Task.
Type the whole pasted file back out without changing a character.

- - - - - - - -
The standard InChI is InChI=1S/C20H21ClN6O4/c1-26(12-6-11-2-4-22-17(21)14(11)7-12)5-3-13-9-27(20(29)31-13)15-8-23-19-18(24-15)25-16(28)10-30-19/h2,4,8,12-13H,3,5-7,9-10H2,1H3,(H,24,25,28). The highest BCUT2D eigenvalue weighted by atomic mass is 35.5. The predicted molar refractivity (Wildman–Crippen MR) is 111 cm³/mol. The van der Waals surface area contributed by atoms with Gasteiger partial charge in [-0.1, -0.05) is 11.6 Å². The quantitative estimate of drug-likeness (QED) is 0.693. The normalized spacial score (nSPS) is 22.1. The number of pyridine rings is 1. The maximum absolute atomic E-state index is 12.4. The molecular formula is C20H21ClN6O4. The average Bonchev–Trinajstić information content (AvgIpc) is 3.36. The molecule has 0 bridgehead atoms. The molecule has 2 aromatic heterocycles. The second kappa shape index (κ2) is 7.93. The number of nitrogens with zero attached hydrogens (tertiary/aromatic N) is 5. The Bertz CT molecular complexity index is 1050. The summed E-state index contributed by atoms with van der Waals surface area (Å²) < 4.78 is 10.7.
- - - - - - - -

The standard InChI is InChI=1S/C20H21ClN6O4/c1-26(12-6-11-2-4-22-17(21)14(11)7-12)5-3-13-9-27(20(29)31-13)15-8-23-19-18(24-15)25-16(28)10-30-19/h2,4,8,12-13H,3,5-7,9-10H2,1H3,(H,24,25,28). The highest BCUT2D eigenvalue weighted by atomic mass is 35.5. The predicted molar refractivity (Wildman–Crippen MR) is 111 cm³/mol. The van der Waals surface area contributed by atoms with Gasteiger partial charge in [-0.1, -0.05) is 11.6 Å². The quantitative estimate of drug-likeness (QED) is 0.693. The normalized spacial score (nSPS) is 22.1. The number of pyridine rings is 1. The maximum absolute atomic E-state index is 12.4. The molecular formula is C20H21ClN6O4. The average Bonchev–Trinajstić information content (AvgIpc) is 3.36. The molecule has 0 bridgehead atoms. The molecule has 2 aromatic heterocycles. The second kappa shape index (κ2) is 7.93. The number of nitrogens with zero attached hydrogens (tertiary/aromatic N) is 5. The Bertz CT molecular complexity index is 1050. The summed E-state index contributed by atoms with van der Waals surface area (Å²) < 4.78 is 10.7.